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James Allen Geathers will be 53 this month. And while the man better known to football fans as Jumpy may no longer possess the strength required to execute his patented forklift maneuver (in which, as a defensive tackle and end with the Saints, Redskins, Falcons and Broncos in the 1980s and '90s, he jacked offensive linemen off their feet and carried them into their quarterbacks), he still brings the scowl, that basilisk-like glower that disturbed the sleep of those very opponents.
Jumpy is a minute or so into his oration at the annual Geathers Elite Performance Football Camp in Georgetown County, S.C., on the morning of May 4, when he notices that he does not have the undivided attention of all 160 of the campers gathered on the field at Carvers Bay High.
"I don't like people talking when I'm talking," he says, fixing his pitiless gaze on a group of chatty 10- and 11-year-olds wearing the camp's PAY THE PRICE T-shirts. "Now somebody please talk, 'cause I'm getting upset."
No one obliges him.
You can't blame the kids for getting antsy. They signed up for a football camp but have spent the first 20 minutes resting on a knee, listening to speeches from former and current NFL players who urge them to choose their friends wisely, to mind their parents and to walk with the Lord.
"Stay prayed up," implores one speaker, who had earlier assured the kids that they could do great things. "It's not about where you start. It's not about who your family is."
Really? If that were true, then how come one can't swing a yard marker at this clinic without hitting a member of the Geathers family who played, is playing or will soon be playing in the NFL?
Jumpy's older brother, 56-year-old Robert—or Dab, as he's known—had cups of coffee in the early 1980s with the Bills and then the USFL's Boston Breakers. In '81 he married Debra Grimmage (whose father, according to family lore, was a giant of a man with hands like catcher's mitts). That couple had three sons: Robert Jr., now 29 and a defensive end going into his 10th season with the Bengals; Clifton, 25, a third-year defensive tackle with the Eagles, his sixth NFL team; and Kwame, 22, who made a slight miscalculation by entering the April NFL draft following three seasons at Georgia. Hurt by his ponderous 40 time at the combine—he trundled across the line in 5.44 seconds—the 6'5", 342-pound baby of the family went undrafted. Yet he appears to have landed on his feet. He signed as a free agent with the Chargers, whose 3--4 scheme and dearth of down linemen present an ideal fit for the prototypical nosetackle.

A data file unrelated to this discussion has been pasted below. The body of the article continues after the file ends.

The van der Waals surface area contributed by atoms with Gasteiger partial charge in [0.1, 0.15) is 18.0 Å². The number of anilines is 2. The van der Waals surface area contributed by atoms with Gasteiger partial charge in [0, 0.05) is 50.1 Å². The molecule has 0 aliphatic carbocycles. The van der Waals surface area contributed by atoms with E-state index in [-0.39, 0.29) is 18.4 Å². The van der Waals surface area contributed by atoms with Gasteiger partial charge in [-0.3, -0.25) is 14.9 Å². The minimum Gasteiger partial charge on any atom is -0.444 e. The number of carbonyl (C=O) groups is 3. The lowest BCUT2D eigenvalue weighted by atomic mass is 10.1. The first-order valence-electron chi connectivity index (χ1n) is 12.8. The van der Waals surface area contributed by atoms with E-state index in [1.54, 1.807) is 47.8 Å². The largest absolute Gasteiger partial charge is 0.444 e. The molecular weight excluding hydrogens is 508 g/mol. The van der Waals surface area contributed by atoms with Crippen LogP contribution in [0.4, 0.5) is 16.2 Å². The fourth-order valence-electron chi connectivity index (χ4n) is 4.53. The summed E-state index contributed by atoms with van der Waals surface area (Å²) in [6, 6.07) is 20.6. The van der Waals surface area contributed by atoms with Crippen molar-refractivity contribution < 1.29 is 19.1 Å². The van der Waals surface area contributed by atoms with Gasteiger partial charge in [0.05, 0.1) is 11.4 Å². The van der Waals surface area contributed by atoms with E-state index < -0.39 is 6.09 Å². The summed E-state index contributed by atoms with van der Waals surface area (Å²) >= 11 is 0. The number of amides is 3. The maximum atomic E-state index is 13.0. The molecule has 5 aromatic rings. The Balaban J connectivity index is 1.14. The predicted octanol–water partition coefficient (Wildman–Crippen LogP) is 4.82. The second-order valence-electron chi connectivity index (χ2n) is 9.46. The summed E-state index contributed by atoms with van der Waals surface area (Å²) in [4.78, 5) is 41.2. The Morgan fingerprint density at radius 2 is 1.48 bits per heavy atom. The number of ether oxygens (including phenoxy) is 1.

Of the 348 sets of brothers who have played pro football, according to an exhaustive list compiled by the Pro Football Hall of Fame, there are only 26 groups of three or more. And of those, only the Nessers (Al, Frank, Fred, John, Phil and Ted), the Rooneys (Bill, Cobb and Joe), the Kinderines (Hobby, Shine and Walt), the Browners (Joey, Keith and Ross), the Baldingers (Brian, Gary and Rich) and the Gronkowskis (Chris, Dan and Rob) have ever had three siblings on active rosters at the same time. Should Clifton and Kwame make their respective clubs (Robert, who signed a three-year, $9.5 million deal with Cincinnati in March, is a slam dunk), the Brothers Geathers would join that elite group.
But among those bros the Geathers are special: They would be the only active threesome begotten by an actual pro football player. With two generations of professionals, the Geathers's dynasty arguably would be surpassed in NFL history only by the Matthews clan, which boasts five NFL players over three generations.